A federal judge has ruled that a patent held by E-Pass Technologies covers more than just credit card-sized handhelds, which brings new life to patent-infringement lawsuits the company has filed against Palm, Microsoft, and Hewlett-Packard.
In 1994, Hartmut Hennige, E-Pass’ founder, was granted a patent for a multifunction, credit card-sized computer that allows users to securely store account numbers, PIN codes, access information, and other data from multiple credit cards, check cards, identification cards, and similar personal documents.
In 2000, E-Pass filed a lawsuit against 3COM, who was then the maker of Palm handhelds, on the grounds that its handhelds infringed E-Pass’ patent. It filed a similar lawsuit against Microsoft and Compaq in 2002. According to E-Pass, Microsoft had attempted to buy the rights to the patent for $10 million, but E-Pass refused. Rather than raise the price, E-Pass claims Microsoft decided to ignore the patent.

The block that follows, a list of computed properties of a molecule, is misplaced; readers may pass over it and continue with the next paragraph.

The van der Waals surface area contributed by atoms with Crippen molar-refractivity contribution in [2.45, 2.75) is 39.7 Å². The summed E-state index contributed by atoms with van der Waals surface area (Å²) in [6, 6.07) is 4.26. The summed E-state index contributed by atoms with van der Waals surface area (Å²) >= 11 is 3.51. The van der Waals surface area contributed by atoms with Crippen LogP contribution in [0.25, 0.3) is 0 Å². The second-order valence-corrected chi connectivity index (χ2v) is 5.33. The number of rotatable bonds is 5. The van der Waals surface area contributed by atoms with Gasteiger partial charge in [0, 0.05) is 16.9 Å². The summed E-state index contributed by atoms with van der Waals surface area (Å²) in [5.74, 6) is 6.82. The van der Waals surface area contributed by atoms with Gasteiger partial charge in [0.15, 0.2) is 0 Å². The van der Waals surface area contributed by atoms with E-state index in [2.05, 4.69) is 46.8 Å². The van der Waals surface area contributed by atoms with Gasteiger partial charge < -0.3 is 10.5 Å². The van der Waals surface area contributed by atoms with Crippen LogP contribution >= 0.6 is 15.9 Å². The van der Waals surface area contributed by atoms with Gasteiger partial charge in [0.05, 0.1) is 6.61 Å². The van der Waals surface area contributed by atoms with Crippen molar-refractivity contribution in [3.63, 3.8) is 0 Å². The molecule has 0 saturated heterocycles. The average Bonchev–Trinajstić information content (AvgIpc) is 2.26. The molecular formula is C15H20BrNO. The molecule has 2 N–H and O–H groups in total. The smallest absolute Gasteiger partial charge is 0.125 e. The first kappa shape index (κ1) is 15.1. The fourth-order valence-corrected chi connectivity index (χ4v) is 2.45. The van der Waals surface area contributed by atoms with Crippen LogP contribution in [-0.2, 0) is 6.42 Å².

Later in 2002, a federal judge made a summary judgment that the lawsuit against 3COM was without merit, on the grounds that the patent covered only credit card-sized devices. The separate lawsuit against Microsoft and Compaq was put on hold, pending the appeal of the first case.
In the intervening time, Palm Inc. split off from 3COM and Compaq merged with HP.
Today, a U.S. Court of Appeals judge ruled that the E-Pass Patent is not restricted to just credit card-sized handhelds. Therefore, E-Pass intends to restart its lawsuits against Palm and Microsoft/HP in the next four to six weeks.
And this is only the beginning. E-Pass expects to file additional patent infringement suits against other handheld makers in the not-too-distant future.